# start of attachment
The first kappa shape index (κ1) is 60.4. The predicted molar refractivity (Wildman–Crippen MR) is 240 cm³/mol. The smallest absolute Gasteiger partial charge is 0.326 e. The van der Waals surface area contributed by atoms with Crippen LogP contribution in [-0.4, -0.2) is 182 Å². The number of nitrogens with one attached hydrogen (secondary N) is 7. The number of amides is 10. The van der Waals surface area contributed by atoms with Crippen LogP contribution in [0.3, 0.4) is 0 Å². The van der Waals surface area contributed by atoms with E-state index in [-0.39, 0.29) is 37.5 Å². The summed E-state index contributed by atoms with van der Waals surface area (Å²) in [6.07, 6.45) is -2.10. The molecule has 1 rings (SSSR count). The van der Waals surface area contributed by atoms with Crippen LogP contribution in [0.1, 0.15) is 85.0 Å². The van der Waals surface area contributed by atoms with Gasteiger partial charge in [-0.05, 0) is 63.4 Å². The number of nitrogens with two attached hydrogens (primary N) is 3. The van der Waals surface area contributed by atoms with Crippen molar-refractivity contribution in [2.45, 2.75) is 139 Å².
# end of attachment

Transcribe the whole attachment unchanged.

The first kappa shape index (κ1) is 60.4. The predicted molar refractivity (Wildman–Crippen MR) is 240 cm³/mol. The smallest absolute Gasteiger partial charge is 0.326 e. The van der Waals surface area contributed by atoms with Crippen LogP contribution in [-0.4, -0.2) is 182 Å². The number of nitrogens with one attached hydrogen (secondary N) is 7. The number of amides is 10. The van der Waals surface area contributed by atoms with Crippen LogP contribution in [0.3, 0.4) is 0 Å². The van der Waals surface area contributed by atoms with E-state index in [-0.39, 0.29) is 37.5 Å². The summed E-state index contributed by atoms with van der Waals surface area (Å²) in [6.07, 6.45) is -2.10. The molecule has 1 rings (SSSR count). The van der Waals surface area contributed by atoms with Crippen LogP contribution in [0.1, 0.15) is 85.0 Å². The van der Waals surface area contributed by atoms with Gasteiger partial charge in [-0.05, 0) is 63.4 Å². The number of nitrogens with two attached hydrogens (primary N) is 3. The van der Waals surface area contributed by atoms with Crippen molar-refractivity contribution in [2.45, 2.75) is 139 Å².